ANSWER: Clear them first by multiplying all terms by the LCD: Solve x2 + x – = 0 by the quadratic formula. x2 + 8x – 20 = (multiply both sides by 8) a = 1, b = 8, c = -20

The expression under the radical sign in the quadratic formula (b2 – 4ac) is called the discriminant. The discriminant will take on a value that is positive, 0, or negative. The value of the discriminant indicates two distinct real solutions (if it’s positive), one real solution (if it’s zero), or two complex, but not real solutions (if it’s negative – a topic to be discussed in Math 120).

The Discriminant and the Kinds of Solutions to ax2 + bx +c = 0
No x-intercepts No real solution; two complex imaginary solutions b2 – 4ac < 0 One x-intercept One real solution (a repeated solution) (If b2 – 4ac is a perfect square, the solution will be a rational number. If not, it’s irrational.) b2 – 4ac = 0 Two x-intercepts Two unequal real solutions (If b2 – 4ac is a perfect square, the two solutions will be rational numbers. If not, they’re both irrational.) b2 – 4ac > 0 Graph of y = ax2 + bx + c Kinds of solutions to ax2 + bx + c = 0 Discriminant b2 – 4ac

Example Use the discriminant to determine the number and type of solutions for the following equation. 5 – 4x + 12x2 = 0 a = 12, b = -4, and c = 5 b2 – 4ac = (-4)2 – 4(12)(5) = 16 – 240 = -224 Since the discriminant is negative, there are no real solutions. Question: What would this graph look like?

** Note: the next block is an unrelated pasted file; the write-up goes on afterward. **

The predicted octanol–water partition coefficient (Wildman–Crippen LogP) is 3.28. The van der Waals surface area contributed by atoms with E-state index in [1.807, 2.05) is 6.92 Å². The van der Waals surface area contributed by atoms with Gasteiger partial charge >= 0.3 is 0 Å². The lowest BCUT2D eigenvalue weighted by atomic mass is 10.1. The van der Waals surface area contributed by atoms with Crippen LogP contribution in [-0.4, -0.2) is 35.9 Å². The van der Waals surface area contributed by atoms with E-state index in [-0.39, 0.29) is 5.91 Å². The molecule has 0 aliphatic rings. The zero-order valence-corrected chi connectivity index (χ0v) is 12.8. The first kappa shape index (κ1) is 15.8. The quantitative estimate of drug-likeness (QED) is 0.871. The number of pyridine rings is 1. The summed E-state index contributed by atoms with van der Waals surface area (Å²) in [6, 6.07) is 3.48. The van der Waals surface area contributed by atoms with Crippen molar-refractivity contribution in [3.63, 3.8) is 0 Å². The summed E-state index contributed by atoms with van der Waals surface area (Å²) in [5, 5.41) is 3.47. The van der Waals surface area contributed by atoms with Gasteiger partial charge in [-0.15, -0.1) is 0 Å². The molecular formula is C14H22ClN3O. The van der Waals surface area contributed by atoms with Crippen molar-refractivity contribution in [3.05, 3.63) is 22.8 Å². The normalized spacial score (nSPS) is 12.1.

Example Use the discriminant to determine the number and type of solutions for the following equation. 25x = 0 a = 25, b = 0 (why?) , and c = -4 b2 – 4ac = (0)2 – 4(25)(-4) = 0 – = 400 Since the discriminant is positive, there are two real solutions. (You could go on to show that the solutions are 2/5 and -2/5, either by factoring or using the quadratic formula.)

Example Use the discriminant to determine the number and type of solutions for the following equation. 5 – 4x + 12x2 = 0 a = 12, b = -4, and c = 5 b2 – 4ac = (-4)2 – 4(12)(5) = 16 – 24 = -224 Since the discriminant is negative, there are no real solutions.

Example Use the discriminant to determine the number and type of solutions for the following equation. x2 – 8x + 16 = 0 a = 1, b = -8, and c = 16 b2 – 4ac = (-8)2 – 4(1)(16) = 64 – 64 = 0 Since the discriminant is zero, there is one real solution. (You could go on to show that the solution is 4, either by factoring or using the quadratic formula.) Question: What would this graph look like?

How do you figure out the answers if the discriminant is positive but not a perfect square?
2 possible approaches: Exact answer: The exact answer will contain a radical, i.e. it will be an irrational number. (More on this in Chapter 7...) Approximate answer: Use your calculator to get an approximate decimal answer.

REMINDER!!! IMPORTANT NOTE: Use the quadratic formula technique to solve all problems in this homework assignment. There are a couple of word problems at the end of the assignment in which the online learning aids will show factoring as the solution method. You should use the quadratic formula instead (and you will find it to be easier and quicker than factoring.)

Reminder: This homework assignment on Section 8.2 is due at the start of next class period.

You may now OPEN your LAPTOPS
and begin working on the homework assignment (if there’s any time left...) But remember, you can always work in the JHSW 203 open lab after class (or before tour next class session) if you want some help on this homework.